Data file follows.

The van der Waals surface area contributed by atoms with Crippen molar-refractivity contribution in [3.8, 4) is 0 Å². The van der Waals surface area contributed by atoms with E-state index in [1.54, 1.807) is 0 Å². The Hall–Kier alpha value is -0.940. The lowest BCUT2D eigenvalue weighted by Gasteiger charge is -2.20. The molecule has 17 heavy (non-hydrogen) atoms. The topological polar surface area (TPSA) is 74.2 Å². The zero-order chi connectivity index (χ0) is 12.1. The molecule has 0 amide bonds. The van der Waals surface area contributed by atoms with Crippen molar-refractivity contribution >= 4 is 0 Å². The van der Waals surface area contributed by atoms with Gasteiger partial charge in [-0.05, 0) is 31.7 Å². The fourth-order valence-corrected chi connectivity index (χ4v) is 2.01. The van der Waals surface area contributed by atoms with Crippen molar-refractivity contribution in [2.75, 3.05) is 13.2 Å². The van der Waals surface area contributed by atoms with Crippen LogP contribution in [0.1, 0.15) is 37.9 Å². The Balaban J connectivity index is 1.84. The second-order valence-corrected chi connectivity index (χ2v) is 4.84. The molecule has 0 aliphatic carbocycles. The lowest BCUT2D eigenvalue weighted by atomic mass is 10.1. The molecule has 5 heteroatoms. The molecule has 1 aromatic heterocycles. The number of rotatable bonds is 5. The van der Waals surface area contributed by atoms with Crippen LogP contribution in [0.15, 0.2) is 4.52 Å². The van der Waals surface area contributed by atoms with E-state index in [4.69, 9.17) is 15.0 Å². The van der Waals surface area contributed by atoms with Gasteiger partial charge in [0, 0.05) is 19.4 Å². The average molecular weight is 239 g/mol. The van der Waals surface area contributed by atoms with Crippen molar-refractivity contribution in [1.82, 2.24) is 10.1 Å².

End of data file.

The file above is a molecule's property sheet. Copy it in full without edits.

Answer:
The van der Waals surface area contributed by atoms with Crippen molar-refractivity contribution in [3.8, 4) is 0 Å². The van der Waals surface area contributed by atoms with E-state index in [1.54, 1.807) is 0 Å². The Hall–Kier alpha value is -0.940. The lowest BCUT2D eigenvalue weighted by Gasteiger charge is -2.20. The molecule has 17 heavy (non-hydrogen) atoms. The topological polar surface area (TPSA) is 74.2 Å². The zero-order chi connectivity index (χ0) is 12.1. The molecule has 0 amide bonds. The van der Waals surface area contributed by atoms with Crippen molar-refractivity contribution >= 4 is 0 Å². The van der Waals surface area contributed by atoms with Gasteiger partial charge in [-0.05, 0) is 31.7 Å². The fourth-order valence-corrected chi connectivity index (χ4v) is 2.01. The van der Waals surface area contributed by atoms with Crippen molar-refractivity contribution in [2.75, 3.05) is 13.2 Å². The van der Waals surface area contributed by atoms with Crippen LogP contribution in [0.1, 0.15) is 37.9 Å². The Balaban J connectivity index is 1.84. The second-order valence-corrected chi connectivity index (χ2v) is 4.84. The molecule has 0 aliphatic carbocycles. The lowest BCUT2D eigenvalue weighted by atomic mass is 10.1. The molecule has 5 heteroatoms. The molecule has 1 aromatic heterocycles. The number of rotatable bonds is 5. The van der Waals surface area contributed by atoms with Crippen LogP contribution in [0.15, 0.2) is 4.52 Å². The van der Waals surface area contributed by atoms with E-state index in [4.69, 9.17) is 15.0 Å². The van der Waals surface area contributed by atoms with Gasteiger partial charge in [0, 0.05) is 19.4 Å². The average molecular weight is 239 g/mol. The van der Waals surface area contributed by atoms with Crippen molar-refractivity contribution in [1.82, 2.24) is 10.1 Å².